Lab issues sure to arise in court

Contaminated evidence is part of murder trial set for October

August 22, 2008|By Julie Bykowicz and Justin Fenton | Julie Bykowicz and Justin Fenton,Sun reporters

Relying on a hit from the state DNA database, Baltimore police arrested a suspect last year in the long-unsolved rape and killing of Lisa Barselou, a 26-year-old who was assaulted and then submerged in the bathtub of her Bolton Hill home in 1989.

Kevin Gerald Robinson is scheduled to stand trial in October.

But the key to the case against Robinson, 42, is DNA, and recent testing revealed that part of the usually unassailable evidence was contaminated by a crime lab employee who left behind his own genetic material, a recurring problem at the Baltimore Police Department crime lab that led to the firing of its director this week.

Robinson's attorney said the lab employee's DNA could prove useful in discrediting the entire case.

"It goes to the lab's overall ability to control contamination," said attorney Nicholas Panteleakis. "If that's contaminated, what else is contaminated?"

Robinson's case is an example of the problems authorities could face as a result of DNA contamination at the lab. In a partial review, police found a dozen instances out of 2,500 where a previously unknown genetic profile turned out to be that of a lab employee.

A more thorough review is pending, said Margaret T. Burns, a spokeswoman for the Baltimore City state's attorney's office.

Police officials told senior prosecutors that once they have cataloged the DNA of all relevant lab employees, they will compare those profiles to about 6,000 "unknown" DNA samples, she said.

About 65 employee profiles have been developed, Burns said, and prosecutors are unsure how many more employees will submit samples and what the timeline for the review is. The crime lab has been testing DNA since 2001.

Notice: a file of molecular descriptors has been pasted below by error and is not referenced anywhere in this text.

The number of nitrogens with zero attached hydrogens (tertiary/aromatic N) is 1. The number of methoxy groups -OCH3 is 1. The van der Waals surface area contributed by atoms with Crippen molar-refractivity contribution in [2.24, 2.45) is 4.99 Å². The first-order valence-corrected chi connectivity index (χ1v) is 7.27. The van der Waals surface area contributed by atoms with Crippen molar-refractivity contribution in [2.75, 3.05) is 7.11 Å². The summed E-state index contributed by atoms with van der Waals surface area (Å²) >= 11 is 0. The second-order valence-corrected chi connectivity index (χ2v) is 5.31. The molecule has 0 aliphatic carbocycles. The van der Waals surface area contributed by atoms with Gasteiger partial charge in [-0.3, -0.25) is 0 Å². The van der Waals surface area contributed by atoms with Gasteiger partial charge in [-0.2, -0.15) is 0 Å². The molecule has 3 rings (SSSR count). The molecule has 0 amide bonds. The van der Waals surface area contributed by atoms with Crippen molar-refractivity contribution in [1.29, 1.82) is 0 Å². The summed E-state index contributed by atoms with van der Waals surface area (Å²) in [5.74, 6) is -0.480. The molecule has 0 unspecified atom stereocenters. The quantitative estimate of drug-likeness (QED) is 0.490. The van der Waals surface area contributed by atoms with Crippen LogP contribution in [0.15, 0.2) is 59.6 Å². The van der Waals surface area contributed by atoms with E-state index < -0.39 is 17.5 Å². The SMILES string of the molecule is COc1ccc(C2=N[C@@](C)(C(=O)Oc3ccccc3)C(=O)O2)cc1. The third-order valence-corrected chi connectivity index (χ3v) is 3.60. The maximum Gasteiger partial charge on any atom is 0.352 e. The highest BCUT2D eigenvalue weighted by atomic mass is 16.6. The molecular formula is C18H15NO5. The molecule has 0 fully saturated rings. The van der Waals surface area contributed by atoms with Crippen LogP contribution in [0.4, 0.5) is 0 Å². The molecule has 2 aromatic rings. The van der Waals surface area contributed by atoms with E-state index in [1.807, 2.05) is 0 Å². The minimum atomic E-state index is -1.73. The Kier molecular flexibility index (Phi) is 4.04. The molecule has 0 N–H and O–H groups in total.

"The state's attorney is unclear so far as to the scope of the contamination and its effect on open and closed cases," Burns said.

Sterling Clifford, a police spokesman, confirmed that the staff profiles were still being gathered but said officials are confident the problem has been cornered. He said the employee contamination did not lead to any wrongful convictions.

An initial review by the lab, conducted last Friday, showed that employees had contaminated DNA samples in two court cases, Robinson's and a handgun violation case that ended with a guilty plea in December 2007, the law enforcement sources said.

The other DNA samples reviewed so far were not connected to cases that resulted in arrests, Clifford said.

The contamination came to light when a new DNA supervisor, Rana Santos, realized that swabs of lab employee DNA, collected in 2005, had never been entered into the database.

Clifford has said the discovery could actually help police and prosecutors because evidence that previously contained "unknown genetic material" can now be tied to an employee, rather than potentially misleading jurors about a phantom suspect.

But defense attorneys and forensic experts say the contamination suggests that there could be more widespread issues with testing at the lab, the state's largest and busiest.

"If the quality control practices were so deficient to allow their own DNA in, they've also got problems that would allow cross-contamination involving other suspects," said Janine Arvizu, an Albuquerque-based forensic scientist who audited the lab in 2005, at the request of the state public defender's office, and found significant shortcomings. "They absolutely have the potential to cross-contaminate and wrongfully convict someone."

In the Robinson case, court records indicate that his DNA matched genetic material found inside the victim's body. It appears the lab employee's DNA was on a piece of clothing recovered from the crime scene in 1989 and tested within the past few months.

Panteleakis, the defense attorney, said he would research other potential DNA issues in Robinson's case, such as whether Robinson's sample and genetic material from the victim's body were collected and stored properly.

"Once it's compromised, DNA is no longer fail-proof," he said.

Panteleakis had an in-depth lesson on DNA - and the city crime lab - during the triple-slaying trial of Policarpio Espinoza and Adan Canela. They were accused of slashing the throats of three young children in May 2004 inside the family's Northwest Baltimore apartment.

Panteleakis represented Espinoza in two trials, the second of which ended in convictions and life sentences for both defendants. The prosecution relied almost entirely upon DNA evidence, and many of the items from the crime scene contained not only DNA from Canela and Espinoza, but also "unknown" DNA.

Their convictions are on appeal, and Panteleakis said he would be considering whether to add concerns about DNA to the list of appellate issues.

"I know their work has been kind of sub-par in the past," Panteleakis said of the crime lab.

In an interview Wednesday, the former crime lab director, Edgar Koch, said the failure to enter staff DNA profiles into the database, after collecting them in 2005, was a mix-up by a supervisor who is no longer with the department.

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